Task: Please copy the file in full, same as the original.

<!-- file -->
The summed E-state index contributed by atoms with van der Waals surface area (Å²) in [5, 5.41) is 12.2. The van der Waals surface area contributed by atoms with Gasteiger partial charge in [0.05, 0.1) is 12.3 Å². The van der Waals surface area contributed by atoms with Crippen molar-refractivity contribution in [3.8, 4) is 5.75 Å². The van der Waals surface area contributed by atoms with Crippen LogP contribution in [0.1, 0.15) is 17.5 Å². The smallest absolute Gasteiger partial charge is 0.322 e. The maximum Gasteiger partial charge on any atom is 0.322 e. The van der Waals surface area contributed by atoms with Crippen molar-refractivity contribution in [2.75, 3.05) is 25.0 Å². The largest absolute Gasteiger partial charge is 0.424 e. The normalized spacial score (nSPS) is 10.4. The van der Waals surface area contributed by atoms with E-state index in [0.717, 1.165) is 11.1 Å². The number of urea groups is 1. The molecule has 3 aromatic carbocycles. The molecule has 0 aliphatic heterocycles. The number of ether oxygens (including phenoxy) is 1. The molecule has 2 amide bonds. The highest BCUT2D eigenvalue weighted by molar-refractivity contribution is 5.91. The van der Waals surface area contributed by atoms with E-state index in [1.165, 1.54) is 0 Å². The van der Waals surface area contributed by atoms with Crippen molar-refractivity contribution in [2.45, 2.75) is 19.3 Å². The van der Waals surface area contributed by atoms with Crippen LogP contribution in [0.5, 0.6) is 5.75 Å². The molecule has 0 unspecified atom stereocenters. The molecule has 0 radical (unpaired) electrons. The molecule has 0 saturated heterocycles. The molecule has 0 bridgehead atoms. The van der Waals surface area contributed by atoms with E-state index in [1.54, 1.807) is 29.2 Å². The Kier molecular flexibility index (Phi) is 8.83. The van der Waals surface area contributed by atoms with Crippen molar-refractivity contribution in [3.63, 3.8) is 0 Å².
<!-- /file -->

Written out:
The summed E-state index contributed by atoms with van der Waals surface area (Å²) in [5, 5.41) is 12.2. The van der Waals surface area contributed by atoms with Gasteiger partial charge in [0.05, 0.1) is 12.3 Å². The van der Waals surface area contributed by atoms with Crippen molar-refractivity contribution in [3.8, 4) is 5.75 Å². The van der Waals surface area contributed by atoms with Crippen LogP contribution in [0.1, 0.15) is 17.5 Å². The smallest absolute Gasteiger partial charge is 0.322 e. The maximum Gasteiger partial charge on any atom is 0.322 e. The van der Waals surface area contributed by atoms with Crippen molar-refractivity contribution in [2.75, 3.05) is 25.0 Å². The largest absolute Gasteiger partial charge is 0.424 e. The normalized spacial score (nSPS) is 10.4. The van der Waals surface area contributed by atoms with E-state index in [0.717, 1.165) is 11.1 Å². The number of urea groups is 1. The molecule has 3 aromatic carbocycles. The molecule has 0 aliphatic heterocycles. The number of ether oxygens (including phenoxy) is 1. The molecule has 2 amide bonds. The highest BCUT2D eigenvalue weighted by molar-refractivity contribution is 5.91. The van der Waals surface area contributed by atoms with E-state index in [1.165, 1.54) is 0 Å². The van der Waals surface area contributed by atoms with Crippen molar-refractivity contribution in [2.45, 2.75) is 19.3 Å². The van der Waals surface area contributed by atoms with Crippen LogP contribution in [0.5, 0.6) is 5.75 Å². The molecule has 0 unspecified atom stereocenters. The molecule has 0 radical (unpaired) electrons. The molecule has 0 saturated heterocycles. The molecule has 0 bridgehead atoms. The van der Waals surface area contributed by atoms with E-state index in [1.54, 1.807) is 29.2 Å². The Kier molecular flexibility index (Phi) is 8.83. The van der Waals surface area contributed by atoms with Crippen molar-refractivity contribution in [3.63, 3.8) is 0 Å².